That evening the leader of the gang had one of the missionaries call CAM’s Haiti Country Director. After he confirmed to the Country Director that they were all safe, the leader grabbed the phone from the missionary and spoke to the Country Director directly. 

The gang leader said, “Everybody is in my hand, and I’m in control. I have them all. They’re all in my hand… I need one million dollars for each, or I kill them all.”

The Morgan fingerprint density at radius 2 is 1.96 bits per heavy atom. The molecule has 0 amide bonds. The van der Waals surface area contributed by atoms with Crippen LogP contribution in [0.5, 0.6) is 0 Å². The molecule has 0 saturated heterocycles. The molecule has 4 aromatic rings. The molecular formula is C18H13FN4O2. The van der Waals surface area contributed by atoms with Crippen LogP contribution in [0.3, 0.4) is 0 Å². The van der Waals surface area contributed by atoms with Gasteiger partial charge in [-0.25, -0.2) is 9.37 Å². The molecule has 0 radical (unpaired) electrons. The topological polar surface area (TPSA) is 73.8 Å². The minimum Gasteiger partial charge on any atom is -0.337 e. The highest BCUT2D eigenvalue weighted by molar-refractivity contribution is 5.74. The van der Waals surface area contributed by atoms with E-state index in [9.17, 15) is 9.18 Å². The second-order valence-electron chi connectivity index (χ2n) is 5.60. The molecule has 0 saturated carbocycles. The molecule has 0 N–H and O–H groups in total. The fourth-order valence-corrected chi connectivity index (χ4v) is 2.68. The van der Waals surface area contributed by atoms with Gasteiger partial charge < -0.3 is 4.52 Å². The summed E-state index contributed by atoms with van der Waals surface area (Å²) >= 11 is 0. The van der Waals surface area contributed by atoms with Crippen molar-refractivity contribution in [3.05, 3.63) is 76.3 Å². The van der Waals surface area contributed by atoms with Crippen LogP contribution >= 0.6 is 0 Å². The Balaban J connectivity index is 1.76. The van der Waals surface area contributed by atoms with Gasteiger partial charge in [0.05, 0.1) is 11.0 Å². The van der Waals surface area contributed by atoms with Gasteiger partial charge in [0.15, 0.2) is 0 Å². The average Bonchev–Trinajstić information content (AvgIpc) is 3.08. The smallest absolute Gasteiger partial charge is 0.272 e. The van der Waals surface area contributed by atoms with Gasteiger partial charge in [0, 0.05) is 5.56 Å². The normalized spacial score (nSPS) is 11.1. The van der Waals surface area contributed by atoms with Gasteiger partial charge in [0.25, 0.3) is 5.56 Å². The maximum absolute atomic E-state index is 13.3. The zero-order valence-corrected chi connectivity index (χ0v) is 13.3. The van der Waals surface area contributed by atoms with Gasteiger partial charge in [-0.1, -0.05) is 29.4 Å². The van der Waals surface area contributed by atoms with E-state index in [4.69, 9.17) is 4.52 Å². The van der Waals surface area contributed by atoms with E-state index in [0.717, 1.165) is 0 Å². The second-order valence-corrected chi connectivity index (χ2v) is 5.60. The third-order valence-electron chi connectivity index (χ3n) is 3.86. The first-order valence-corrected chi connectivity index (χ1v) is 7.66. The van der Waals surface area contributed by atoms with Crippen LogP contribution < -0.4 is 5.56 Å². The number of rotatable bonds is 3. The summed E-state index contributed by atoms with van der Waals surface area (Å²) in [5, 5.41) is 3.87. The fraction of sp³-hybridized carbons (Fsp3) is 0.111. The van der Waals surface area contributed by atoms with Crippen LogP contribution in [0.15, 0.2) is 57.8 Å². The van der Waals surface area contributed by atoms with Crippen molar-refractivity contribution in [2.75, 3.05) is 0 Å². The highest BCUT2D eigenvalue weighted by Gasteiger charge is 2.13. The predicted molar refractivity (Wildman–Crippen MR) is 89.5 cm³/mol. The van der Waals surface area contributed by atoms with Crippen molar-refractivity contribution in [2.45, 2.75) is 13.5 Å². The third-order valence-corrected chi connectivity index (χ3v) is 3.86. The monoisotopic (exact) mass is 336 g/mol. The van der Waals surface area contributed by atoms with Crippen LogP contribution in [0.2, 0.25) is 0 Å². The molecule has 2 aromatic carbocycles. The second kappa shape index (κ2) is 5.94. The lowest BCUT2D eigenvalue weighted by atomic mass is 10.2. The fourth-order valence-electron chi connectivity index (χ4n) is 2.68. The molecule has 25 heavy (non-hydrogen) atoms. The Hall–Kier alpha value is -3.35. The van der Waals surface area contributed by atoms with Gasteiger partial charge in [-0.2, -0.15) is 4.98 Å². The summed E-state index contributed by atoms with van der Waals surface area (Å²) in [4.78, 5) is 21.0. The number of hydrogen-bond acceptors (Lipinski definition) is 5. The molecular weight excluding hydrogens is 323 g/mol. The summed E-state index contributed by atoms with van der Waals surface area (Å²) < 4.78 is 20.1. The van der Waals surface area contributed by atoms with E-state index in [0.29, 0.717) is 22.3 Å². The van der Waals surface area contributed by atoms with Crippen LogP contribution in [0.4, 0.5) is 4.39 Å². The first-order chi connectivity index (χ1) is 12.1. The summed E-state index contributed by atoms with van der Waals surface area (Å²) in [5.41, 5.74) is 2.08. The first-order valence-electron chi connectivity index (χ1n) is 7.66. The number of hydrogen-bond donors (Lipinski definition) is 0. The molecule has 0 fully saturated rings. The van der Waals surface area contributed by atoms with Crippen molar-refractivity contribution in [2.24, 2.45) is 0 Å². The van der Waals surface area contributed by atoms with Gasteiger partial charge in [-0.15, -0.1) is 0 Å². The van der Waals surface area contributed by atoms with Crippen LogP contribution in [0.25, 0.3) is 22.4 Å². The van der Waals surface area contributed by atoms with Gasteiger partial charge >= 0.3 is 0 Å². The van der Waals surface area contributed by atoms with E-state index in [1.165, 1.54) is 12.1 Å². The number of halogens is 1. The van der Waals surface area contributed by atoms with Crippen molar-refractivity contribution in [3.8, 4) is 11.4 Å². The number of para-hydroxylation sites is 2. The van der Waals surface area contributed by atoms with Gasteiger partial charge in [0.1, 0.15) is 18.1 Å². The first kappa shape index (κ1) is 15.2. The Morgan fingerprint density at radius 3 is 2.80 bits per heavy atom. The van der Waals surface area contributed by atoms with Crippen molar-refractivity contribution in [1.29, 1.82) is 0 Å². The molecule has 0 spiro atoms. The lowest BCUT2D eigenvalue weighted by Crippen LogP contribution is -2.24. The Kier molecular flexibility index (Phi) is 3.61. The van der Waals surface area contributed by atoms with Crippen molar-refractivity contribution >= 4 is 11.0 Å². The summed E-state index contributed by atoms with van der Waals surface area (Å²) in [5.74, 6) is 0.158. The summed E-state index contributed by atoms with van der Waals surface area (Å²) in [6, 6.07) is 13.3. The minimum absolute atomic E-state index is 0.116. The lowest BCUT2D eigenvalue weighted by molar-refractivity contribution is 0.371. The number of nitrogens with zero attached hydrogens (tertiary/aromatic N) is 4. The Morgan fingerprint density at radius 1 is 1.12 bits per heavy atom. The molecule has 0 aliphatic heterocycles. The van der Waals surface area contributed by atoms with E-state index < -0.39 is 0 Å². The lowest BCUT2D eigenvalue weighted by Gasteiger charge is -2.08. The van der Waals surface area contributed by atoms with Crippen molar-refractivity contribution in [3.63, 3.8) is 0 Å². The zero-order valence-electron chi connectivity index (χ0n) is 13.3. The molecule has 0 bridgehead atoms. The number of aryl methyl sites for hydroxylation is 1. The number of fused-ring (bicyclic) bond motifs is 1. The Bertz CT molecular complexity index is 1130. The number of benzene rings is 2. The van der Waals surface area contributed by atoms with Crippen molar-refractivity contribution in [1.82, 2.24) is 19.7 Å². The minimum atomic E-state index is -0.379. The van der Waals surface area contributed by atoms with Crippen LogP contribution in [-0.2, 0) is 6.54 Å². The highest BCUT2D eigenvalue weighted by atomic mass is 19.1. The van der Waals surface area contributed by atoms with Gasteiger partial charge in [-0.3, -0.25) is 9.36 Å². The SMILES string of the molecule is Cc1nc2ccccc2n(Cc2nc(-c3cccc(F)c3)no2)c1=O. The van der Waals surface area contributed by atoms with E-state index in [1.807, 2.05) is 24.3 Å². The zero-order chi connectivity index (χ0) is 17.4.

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Nic Stoltzfus is the editorial manager at Plain Values magazine. This month, he is getting married at the Nicholas Stoltzfus Homestead in Reading, Pennsylvania. He and his new bride, Jen, enjoy gardening, canning, and cooking (especially food from other countries!). He is currently working on a novel about the immigrant Stoltzfus family.